Kansas lawmakers voted on a bill Thursday that would have banned local governments from regulating single-use plastic bags in grocery stores and other commercial establishments.
The bill also would have banned city and county regulations on straws and other packaging provided in stores. The Senate Commerce Committee voted against.
The failure of the bill could mean a Wichita task force can move forward with its recommendation to ban plastic bags from stores.
The Kansas Chamber of Commerce requested the bill be introduced in January because it hoped to discourage government regulation of businesses.
“When you start dealing with cities and counties that ban certain products…you are putting businesses at a competitive disadvantage to competing businesses that may be outside the city limits and not subject to those restrictions,” Eric Stafford, a lobbyist of the Kansas Chamber of Commerce, he said at a meeting of the Senate Commerce Committee.
The Kansas Restaurant and Hospitality Association and Fuel True Independent Energy & Convenience, an association of Kansas-based gas stations and convenience store owners, also testified in favor of the bill.
But some lawmakers said the legislation overstepped the rights of cities and counties to govern themselves.
“It is disheartening, to say the least, the lack of respect we show to the ability of county and city governments to be able to make decisions that best serve their particular communities,” said Republican State Senator John Doll of Garden City in a Senate House. Commerce committee hearing this week.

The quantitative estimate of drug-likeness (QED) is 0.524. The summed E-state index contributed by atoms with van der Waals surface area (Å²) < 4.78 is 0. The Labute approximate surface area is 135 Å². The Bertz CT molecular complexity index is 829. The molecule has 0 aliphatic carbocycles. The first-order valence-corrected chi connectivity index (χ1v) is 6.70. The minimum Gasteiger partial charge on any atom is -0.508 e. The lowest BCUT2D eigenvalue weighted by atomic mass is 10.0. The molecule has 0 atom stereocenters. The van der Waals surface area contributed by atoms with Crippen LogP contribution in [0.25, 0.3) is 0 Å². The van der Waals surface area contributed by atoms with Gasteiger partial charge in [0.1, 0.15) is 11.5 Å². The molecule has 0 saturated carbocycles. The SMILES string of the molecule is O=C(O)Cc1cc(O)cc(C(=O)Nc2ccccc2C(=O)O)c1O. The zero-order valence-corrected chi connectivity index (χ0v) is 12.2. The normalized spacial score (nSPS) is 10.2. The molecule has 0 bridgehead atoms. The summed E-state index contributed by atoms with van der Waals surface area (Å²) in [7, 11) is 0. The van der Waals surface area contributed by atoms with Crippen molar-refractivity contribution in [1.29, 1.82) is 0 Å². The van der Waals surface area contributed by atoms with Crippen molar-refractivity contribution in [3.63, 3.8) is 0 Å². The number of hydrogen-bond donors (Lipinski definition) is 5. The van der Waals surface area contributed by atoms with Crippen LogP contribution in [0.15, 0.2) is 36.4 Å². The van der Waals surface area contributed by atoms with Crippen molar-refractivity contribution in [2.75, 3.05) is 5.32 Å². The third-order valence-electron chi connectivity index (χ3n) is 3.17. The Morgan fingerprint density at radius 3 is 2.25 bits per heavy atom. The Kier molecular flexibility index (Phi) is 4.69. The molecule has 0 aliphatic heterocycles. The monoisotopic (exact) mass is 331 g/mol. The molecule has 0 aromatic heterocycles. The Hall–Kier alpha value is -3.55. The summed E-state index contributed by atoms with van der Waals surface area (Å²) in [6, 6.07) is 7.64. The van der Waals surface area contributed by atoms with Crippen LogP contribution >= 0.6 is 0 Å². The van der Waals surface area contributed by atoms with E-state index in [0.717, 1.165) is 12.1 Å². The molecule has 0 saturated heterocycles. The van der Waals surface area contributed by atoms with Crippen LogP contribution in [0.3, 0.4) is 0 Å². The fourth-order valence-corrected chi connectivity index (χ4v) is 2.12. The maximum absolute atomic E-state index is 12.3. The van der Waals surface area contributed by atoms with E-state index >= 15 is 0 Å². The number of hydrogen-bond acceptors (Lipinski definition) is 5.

Zach Pistora, a lobbyist for the Kansas Chapter of the Sierra Club, said the organization also opposed the legislation because it would limit how Kansas communities could respond to plastic pollution.
“We see too much plastic in the Kansas landscape — in our drains, along our roads, polluting our cities and towns,” Pistora said. “We feel strongly that we have to do something about it. And many communities want to do something about it.”
Pistora said that although the bill failed in committee, the bill’s argument could be brought up as an amendment on the floor in the Senate.
Wichita established a plastic bag task force in 2020 to consider banning or charging for single-use plastic bags in grocery and retail stores.
In January, task force member Brett Prather announced at a Wichita sustainability mainstreaming meeting that the task force would recommend instituting a ban on plastic bags for anywhere from one year to 18 months.
Prather said this could reduce waste, offer health benefits and save taxpayers money on plastic bag cleaning costs and waste treatment costs.
A 2021 Wichita trash study found that 47 percent of the collected trash data was plastic.
The City of Wichita is currently conducting a survey of residents’ opinions about plastic bags. Another University of Kansas School of Medicine poll in 2021 found that 71 percent of respondents agreed with a plastic bag ban, although the sample was not representative of the Wichita population.